So as much as you may seem to suck now, don’t throw out the baby with the bathwater. Make sure you baby your Japanese baby everyday.

Now for those pesky three-year-olds… さあ 來い!

Note of acknowledgment. As Ryder astutely noted in the comments below, the “I am better than your kids.” articles by legendary web pirate Maddox, creator of the aptly named The Best Page in the Universe, were indeed an important source of inspiration in writing this article.

Series Navigationお巫山戯、日本語で: Secrets of Japanese Potty-Training Revealed! >>

  31 comments for “お巫山戯、日本語で: Japanese Babies That Suck…Even Harder Than You

  1. April 28, 2010 at 19:07

    You are so funny man. I love this stuff 🙂

  2. April 28, 2010 at 19:46

    か、かわっ!

  3. Shea
    April 28, 2010 at 20:59

    かわいい

  4. April 28, 2010 at 21:28

    Cute kids 🙂

    I feel much better now.

  5. smitch
    April 28, 2010 at 23:14

    great xD

  6. April 28, 2010 at 23:40

    That was pretty awesome. I should have seen how you were going to wrap that up. But you got me. Well done.

  7. TheArtofBreath730
    April 29, 2010 at 00:17

    hmmm… I’m really lookin forward to this series (^^)

  8. Drewskie
    April 29, 2010 at 02:04

    コーヒー

    Done. If I had had anything else this morning I probably wouldn’t have completed my list.

    Also, that little girl forgets/remembers Japanese words JUST LIKE I DO. It’s a little weird. She got all quiet, and then just started with the fragment she managed to hang onto–し・・・し・・・・and then the guess, しか!

    And then the “show answer button,” and then the “Again” button.

    Great article, Momoko! I’m glad to hear this is a series.

  9. Ryder
    April 29, 2010 at 03:41

    This reminds me of Maddox’s criticisms of children’s painting.

  10. April 29, 2010 at 04:11

    AWESOME! Thanks for the snortcoffeeoutmynose laugh & encouragement. xD

  11. d4veg
    April 29, 2010 at 05:49

    おもしろいですよ。
    I love how your posts are always filled with harsh humour yet encouraging at the same time. Keep up the jocularity. I’m looking forward to future posts.

  12. Raven
    April 29, 2010 at 09:47

    This is very hilarious! I haven’t seen the videos yet (dang office firewalls!) but the way that Momoko writes is very inspiring. I’m looking forward to the next installation. Thumbs up!

  13. LolMonster
    April 29, 2010 at 13:07

    163.14.136.79/ETD-db/ETD-search/view_etd?URN=etd-0711107-195521

    So this is kinda off topic but I found this extremely interesting Master Thesis someone did on っていうか. You should check it out.

  14. Dan
    April 29, 2010 at 16:41

    Cheers, this is really encouraging stuff. I realised recently that even if it takes you 5 years of immersion to finish the kanji and get to the stage where you are reading, speaking and listening with ease, you have still probably outstripped every native speaker who has ever lived. Adults rule.

  15. e_dub_kendo
    April 29, 2010 at 22:50

    Grown ups rule, babies DROOL!

  16. Sebastian
    April 30, 2010 at 00:19

    かわゆす

  17. Jes
    April 30, 2010 at 05:43

    It’s so great to hear from Momoko again. (^。^)/ もっと読めたい。

    It feels like you’re taking down the myth that baby language acquisition owns. Anyone can do anything better than a baby…except maybe make a joke out of everything and be gobsmackingly adorable at the same time.

  18. アメド
    April 30, 2010 at 06:46

    This reminds me of how many times I’ve failed in Japanese before there was any huge major improvement in it. You start of like a baby (Failing many times but always coming back) until you’ve improved more and more until one day. You suddenly get passed the failures and success comes. Honestly and this is true for any case, you will fail millions of times and I mean millions before true success comes. This is especially true of languages.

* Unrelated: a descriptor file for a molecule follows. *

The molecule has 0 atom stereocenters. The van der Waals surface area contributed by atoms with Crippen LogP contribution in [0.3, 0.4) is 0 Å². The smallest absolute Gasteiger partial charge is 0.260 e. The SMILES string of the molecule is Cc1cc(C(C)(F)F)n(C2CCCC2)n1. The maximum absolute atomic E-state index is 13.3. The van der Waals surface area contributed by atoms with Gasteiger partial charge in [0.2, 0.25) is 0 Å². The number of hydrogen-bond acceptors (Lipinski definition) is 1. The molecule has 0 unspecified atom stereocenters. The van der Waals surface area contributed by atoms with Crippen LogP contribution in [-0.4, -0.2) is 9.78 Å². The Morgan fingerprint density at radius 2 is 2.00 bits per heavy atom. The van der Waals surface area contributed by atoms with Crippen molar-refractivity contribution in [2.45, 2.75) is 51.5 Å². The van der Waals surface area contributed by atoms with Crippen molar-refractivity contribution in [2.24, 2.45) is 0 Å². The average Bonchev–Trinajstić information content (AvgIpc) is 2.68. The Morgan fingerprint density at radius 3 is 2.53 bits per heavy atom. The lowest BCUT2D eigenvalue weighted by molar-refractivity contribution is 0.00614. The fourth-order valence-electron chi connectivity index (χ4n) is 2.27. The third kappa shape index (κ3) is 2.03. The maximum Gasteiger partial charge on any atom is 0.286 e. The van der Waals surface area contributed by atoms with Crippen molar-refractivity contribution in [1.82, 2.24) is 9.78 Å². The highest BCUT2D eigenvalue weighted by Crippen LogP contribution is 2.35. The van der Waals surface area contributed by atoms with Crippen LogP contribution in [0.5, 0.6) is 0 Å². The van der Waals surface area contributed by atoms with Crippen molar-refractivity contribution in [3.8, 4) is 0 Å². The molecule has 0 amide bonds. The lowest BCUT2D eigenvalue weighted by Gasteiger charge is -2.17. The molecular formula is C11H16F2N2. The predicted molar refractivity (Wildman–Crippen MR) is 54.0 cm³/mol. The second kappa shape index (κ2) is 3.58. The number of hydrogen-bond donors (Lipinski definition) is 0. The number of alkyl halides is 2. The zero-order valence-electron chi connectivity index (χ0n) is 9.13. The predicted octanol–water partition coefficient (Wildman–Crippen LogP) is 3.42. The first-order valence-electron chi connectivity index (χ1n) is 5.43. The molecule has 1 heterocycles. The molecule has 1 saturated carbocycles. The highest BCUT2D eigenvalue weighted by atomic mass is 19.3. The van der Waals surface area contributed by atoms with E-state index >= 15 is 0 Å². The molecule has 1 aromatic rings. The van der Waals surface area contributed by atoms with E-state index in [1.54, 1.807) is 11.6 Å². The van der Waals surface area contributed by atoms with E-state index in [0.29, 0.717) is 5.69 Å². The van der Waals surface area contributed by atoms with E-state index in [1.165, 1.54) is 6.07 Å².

I’ve gotten passed the point of beating myself up for not being fluent in Japanese when in reality I’ve become so close I can feel it. I think one huge difference between babies and adults is that, “adults” are suppose to fail or do anything wrong while babies fail many times, do stuff wrong all the time but don’t get criticize for it. If this was only the same with adults. But failure is apart of a success.

  19. April 30, 2010 at 14:54

    yo Khatz モモ=桃each=桃

  20. April 30, 2010 at 14:56

    opps i miss read. Good article. that baiting thing confused me haha

  21. chad m.
    May 2, 2010 at 06:25

    i enjoyed your article momoko, please write more often!

  22. Snyblind
    May 2, 2010 at 19:42

    Those kids are so cute:)
    Awesome post, looking forward to the series:D

  23. Sarah
    May 3, 2010 at 04:50

    Hahahaha this just made my day AND gave me a confidence boost!:D thanks Momoko & Khatz 🙂

  24. May 4, 2010 at 07:22

    Yes this was indeed a confidence booster. Yesterday before work I went to the Farmer’s Market near my house. There were a bunch of kids there and I saw how much they sucked at English, you never think you really sucked that much but you did more or less. While I don’t have a parent to keep throwing Japanese at me every minute I have an adult brain, so I can find my own “parent” through vids / music / etc. and just play them all day. Keep it up everyone!

  25. May 22, 2010 at 18:08

    The babies had trouble with the answers but I couldn’t even understand the questions 🙁

  26. Drewskie
    May 23, 2010 at 14:29

    Ochamocha, however old your Japanese project is—starting from the moment you began immersion—is exactly how old your inner Japanese child is. Don’t frown at that baby, man!

  27. Amanda
    May 25, 2010 at 18:07

    This was a really good article. 🙂 Thanks for putting things into perspective.

  28. August 6, 2010 at 10:10

    lol! She said アンパン because her mom put the crayon on top of a picture of アンパンマン

  29. Kimura
    November 5, 2011 at 07:48

    Fridge Brilliance: The reason the girl went 「わすれちゃったぁ」? She knew Dad was pretending to わすれる, and was imitating him. Still no explanation for 「しか」 though…
     

  30. H4
    August 2, 2014 at 14:49

    That last one is so cute! I love her! Reminds me of my niece, but a Japanese version. And more forgetful.